The increase in domestic crude oil production is widely reported to have flipped US import requirements on their heads. While this holds true for light/sweet crude oil producers, there appears to be even more dependence on heavier/sourer crude oil suppliers in spite of the shale oil boom, reports Poten & Partners in their recent 'Poten Tanker Opinion'.
With traditional light/sweet suppliers like West Africa and Europe out of the fray, it is easier to observe the net results of forces that dictate from where the US sources its imports. Investments and long‐ term relationships will support long‐haul trade to the US, benefitting VLCC ton‐mile demand. However, Canada’s position as a supplier to the US Gulf Coast presents looming competition to such seaborne imports.
A look at the pricing differentials between Arab Medium crude oil and other grades, identifies the relative price strength of Saudi‐sourced barrels to US and Asian end‐users.
While baseline supply commitments are generally stable and established through term sales contracts, price discounts can indicate where above‐the‐ baseline crude oil production may be marketed.
Since the end of 2011, Arab Medium price discounts have tended to favor the US market (when the differential is below $0). This was likely the result of two factors: required crude oil stocking in anticipation of Aramco’s joint‐venture Motiva refinery Q1 2012 expansion and the calibration of US domestic crude oil prices with the introduction of new and competitive grades.
Transportation inefficiencies and physical constraints had thus far restricted the flow of domestic crude oil to thirsty Gulf Coast refiners causing these grades to trade at a steep discount compared to seaborne alternatives.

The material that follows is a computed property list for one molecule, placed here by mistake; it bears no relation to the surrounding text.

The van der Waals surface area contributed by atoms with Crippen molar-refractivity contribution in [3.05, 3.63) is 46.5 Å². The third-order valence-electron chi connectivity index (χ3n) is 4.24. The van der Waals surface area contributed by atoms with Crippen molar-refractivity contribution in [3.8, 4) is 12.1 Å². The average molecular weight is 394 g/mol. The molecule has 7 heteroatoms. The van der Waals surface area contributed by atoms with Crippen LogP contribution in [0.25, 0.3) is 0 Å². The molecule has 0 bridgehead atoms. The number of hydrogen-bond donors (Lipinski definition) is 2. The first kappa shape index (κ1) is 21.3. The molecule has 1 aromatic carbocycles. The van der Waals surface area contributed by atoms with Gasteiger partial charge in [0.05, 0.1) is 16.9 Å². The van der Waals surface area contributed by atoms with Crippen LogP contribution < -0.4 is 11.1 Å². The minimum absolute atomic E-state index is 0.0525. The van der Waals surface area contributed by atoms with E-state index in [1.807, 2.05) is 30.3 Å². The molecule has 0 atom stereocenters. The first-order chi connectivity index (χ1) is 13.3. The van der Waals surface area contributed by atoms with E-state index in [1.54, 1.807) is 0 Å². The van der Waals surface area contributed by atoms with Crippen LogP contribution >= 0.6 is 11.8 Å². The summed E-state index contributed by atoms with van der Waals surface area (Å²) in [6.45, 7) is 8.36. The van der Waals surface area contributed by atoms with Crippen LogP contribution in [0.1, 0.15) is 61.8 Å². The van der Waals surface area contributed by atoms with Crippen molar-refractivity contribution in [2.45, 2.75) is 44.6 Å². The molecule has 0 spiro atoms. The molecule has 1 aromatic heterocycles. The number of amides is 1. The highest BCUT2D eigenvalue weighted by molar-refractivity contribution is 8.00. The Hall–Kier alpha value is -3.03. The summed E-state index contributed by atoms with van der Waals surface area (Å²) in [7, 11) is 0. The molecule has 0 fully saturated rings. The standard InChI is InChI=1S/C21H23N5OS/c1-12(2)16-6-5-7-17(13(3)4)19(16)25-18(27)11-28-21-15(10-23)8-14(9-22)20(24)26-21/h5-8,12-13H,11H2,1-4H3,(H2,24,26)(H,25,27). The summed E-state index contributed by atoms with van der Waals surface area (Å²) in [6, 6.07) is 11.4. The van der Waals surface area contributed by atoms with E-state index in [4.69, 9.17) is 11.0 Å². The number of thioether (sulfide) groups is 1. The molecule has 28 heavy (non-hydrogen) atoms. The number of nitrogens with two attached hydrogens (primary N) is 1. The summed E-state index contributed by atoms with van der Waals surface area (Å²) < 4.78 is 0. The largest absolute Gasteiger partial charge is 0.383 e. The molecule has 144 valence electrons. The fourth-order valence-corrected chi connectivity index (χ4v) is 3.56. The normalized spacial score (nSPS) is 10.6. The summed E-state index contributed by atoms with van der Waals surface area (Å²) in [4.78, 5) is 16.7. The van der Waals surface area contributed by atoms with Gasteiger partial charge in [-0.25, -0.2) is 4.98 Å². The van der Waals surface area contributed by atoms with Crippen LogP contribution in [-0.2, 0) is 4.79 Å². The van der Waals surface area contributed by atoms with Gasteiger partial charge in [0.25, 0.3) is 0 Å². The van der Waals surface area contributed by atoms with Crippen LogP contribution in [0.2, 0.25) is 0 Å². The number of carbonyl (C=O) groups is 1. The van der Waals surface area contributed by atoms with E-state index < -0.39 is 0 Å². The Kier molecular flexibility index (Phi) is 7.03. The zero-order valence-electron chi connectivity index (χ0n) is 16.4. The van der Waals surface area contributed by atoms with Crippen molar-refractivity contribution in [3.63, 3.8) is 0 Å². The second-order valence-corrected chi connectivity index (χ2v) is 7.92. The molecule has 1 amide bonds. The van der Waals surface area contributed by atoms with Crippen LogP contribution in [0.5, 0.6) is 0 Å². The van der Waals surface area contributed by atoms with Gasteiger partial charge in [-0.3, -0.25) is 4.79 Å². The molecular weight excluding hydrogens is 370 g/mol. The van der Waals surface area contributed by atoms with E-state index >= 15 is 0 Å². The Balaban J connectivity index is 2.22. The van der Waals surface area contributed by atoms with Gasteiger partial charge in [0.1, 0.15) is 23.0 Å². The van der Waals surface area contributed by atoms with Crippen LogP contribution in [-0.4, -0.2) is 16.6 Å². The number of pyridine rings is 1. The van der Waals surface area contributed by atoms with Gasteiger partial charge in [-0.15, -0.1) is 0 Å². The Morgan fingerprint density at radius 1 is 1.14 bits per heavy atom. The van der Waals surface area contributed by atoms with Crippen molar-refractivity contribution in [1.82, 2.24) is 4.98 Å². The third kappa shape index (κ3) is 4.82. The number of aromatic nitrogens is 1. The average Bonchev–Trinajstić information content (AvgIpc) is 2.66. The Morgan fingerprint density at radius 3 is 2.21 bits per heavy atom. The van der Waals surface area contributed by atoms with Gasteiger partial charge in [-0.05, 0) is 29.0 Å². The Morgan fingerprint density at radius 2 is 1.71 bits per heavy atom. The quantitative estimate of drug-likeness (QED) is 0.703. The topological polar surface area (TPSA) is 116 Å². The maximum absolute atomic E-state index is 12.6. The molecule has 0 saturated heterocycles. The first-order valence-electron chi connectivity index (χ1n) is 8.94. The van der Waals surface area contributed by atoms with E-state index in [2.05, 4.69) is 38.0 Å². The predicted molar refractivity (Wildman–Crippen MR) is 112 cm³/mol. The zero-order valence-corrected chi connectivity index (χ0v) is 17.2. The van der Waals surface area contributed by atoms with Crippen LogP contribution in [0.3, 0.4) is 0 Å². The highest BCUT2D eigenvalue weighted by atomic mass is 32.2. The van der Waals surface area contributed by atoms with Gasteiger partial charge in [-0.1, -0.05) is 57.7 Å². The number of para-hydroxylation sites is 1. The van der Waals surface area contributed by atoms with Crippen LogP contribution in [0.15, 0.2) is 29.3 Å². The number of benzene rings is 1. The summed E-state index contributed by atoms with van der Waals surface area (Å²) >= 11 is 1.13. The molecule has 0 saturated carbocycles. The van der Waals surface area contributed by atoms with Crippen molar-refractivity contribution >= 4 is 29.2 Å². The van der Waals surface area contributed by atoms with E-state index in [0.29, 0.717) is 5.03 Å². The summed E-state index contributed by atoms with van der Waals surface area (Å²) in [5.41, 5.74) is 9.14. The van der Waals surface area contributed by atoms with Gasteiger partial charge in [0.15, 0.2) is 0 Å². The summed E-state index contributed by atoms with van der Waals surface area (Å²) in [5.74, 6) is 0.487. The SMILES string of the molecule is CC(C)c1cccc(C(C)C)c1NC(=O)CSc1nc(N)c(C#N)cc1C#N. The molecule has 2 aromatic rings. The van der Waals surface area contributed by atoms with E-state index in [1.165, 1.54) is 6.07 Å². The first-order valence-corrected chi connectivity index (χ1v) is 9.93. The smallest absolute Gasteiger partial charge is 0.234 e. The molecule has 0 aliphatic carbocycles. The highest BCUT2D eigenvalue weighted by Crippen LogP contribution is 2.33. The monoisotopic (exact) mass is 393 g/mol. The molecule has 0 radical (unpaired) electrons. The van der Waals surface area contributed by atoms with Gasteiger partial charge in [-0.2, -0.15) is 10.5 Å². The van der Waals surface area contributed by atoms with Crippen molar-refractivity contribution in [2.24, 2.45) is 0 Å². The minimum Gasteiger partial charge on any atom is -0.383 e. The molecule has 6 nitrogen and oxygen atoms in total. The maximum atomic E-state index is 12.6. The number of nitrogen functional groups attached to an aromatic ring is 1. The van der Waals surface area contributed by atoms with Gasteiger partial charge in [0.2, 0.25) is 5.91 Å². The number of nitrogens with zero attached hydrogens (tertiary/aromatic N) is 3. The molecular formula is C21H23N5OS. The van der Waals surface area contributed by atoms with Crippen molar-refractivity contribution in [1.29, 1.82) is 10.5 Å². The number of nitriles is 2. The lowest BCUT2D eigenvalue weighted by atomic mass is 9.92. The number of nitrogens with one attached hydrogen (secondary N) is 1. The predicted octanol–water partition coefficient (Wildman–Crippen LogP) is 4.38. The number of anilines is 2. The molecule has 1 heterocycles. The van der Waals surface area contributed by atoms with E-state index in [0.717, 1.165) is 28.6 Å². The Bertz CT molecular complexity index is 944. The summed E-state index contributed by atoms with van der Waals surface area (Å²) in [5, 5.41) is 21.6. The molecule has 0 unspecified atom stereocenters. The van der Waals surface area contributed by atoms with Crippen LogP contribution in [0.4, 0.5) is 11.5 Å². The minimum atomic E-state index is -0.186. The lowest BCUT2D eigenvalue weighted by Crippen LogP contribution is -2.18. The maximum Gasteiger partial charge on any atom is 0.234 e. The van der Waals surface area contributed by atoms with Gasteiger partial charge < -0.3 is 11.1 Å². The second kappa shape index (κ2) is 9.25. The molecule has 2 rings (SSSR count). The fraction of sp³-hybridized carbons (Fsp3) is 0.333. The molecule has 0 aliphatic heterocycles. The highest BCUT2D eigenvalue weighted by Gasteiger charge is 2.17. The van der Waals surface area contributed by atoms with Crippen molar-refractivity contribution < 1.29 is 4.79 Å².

Although there is, what appears to be, continued improvement in Canadian and US crude oil transportation efficiency (pipelines, waterborne trade, etc.) improving the flow of local crude oil to the US Gulf coast, until new projects come to fruition, demand for incremental Saudi barrels could increase.
The strengthening of ties between Caribbean producers, such as Venezuela and Colombia, and China has limited supplies of short‐haul heavy/sour crude oil in the US Gulf. As a result, Saudi Arabia has become a larger percentage of the overall picture. Saudi Arabian crude oil now accounts for approximately 25% of total imports, which marks a significant increase from the 9‐11% range that was experienced as recently as 2010.
Further supporting VLCC ton‐mile demand, it is likely that the Caribbean to Far East trade flow will only strengthen as Chinese credit offered in exchange for oil supplies has the makings of a long‐term symbiotic relationship for many producer nations. In fact, recent news cites that Chinese companies are expressing interest in becoming producers in Mexico, as the country works to opens its doors to foreign participants.
In the future, the US Gulf could require an arguably higher proportion of heavy crude to mix with domestically‐produced light inputs. Although Canada will undoubtedly play a larger role in the supply mix over time, dwindling Caribbean supplies of heavy/sour crude oil will likely strengthen the US’s reliance on Saudi Arabian crude oil. With the US Gulf Coast expected to become more dependent on Saudi Arabian crude oil, more westbound cargoes could be afoot.
Source: Poten & Partners